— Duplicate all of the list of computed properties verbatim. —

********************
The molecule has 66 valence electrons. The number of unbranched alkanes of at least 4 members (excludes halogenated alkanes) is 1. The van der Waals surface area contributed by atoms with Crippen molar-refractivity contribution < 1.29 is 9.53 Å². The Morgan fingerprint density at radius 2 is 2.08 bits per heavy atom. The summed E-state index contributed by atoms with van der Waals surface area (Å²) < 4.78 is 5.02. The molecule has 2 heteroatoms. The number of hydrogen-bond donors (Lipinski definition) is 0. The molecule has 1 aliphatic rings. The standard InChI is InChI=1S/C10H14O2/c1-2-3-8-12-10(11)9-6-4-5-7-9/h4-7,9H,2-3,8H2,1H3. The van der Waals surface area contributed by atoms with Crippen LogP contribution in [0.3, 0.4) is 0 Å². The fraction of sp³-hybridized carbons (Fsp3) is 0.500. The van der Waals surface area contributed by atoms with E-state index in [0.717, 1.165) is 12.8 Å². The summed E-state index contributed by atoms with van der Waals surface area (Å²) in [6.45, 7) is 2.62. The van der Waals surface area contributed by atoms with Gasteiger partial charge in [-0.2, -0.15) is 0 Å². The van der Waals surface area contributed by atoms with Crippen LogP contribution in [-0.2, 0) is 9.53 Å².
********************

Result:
The molecule has 66 valence electrons. The number of unbranched alkanes of at least 4 members (excludes halogenated alkanes) is 1. The van der Waals surface area contributed by atoms with Crippen molar-refractivity contribution < 1.29 is 9.53 Å². The Morgan fingerprint density at radius 2 is 2.08 bits per heavy atom. The summed E-state index contributed by atoms with van der Waals surface area (Å²) < 4.78 is 5.02. The molecule has 2 heteroatoms. The number of hydrogen-bond donors (Lipinski definition) is 0. The molecule has 1 aliphatic rings. The standard InChI is InChI=1S/C10H14O2/c1-2-3-8-12-10(11)9-6-4-5-7-9/h4-7,9H,2-3,8H2,1H3. The van der Waals surface area contributed by atoms with Crippen LogP contribution in [0.3, 0.4) is 0 Å². The fraction of sp³-hybridized carbons (Fsp3) is 0.500. The van der Waals surface area contributed by atoms with E-state index in [0.717, 1.165) is 12.8 Å². The summed E-state index contributed by atoms with van der Waals surface area (Å²) in [6.45, 7) is 2.62. The van der Waals surface area contributed by atoms with Gasteiger partial charge in [-0.2, -0.15) is 0 Å². The van der Waals surface area contributed by atoms with Crippen LogP contribution in [-0.2, 0) is 9.53 Å².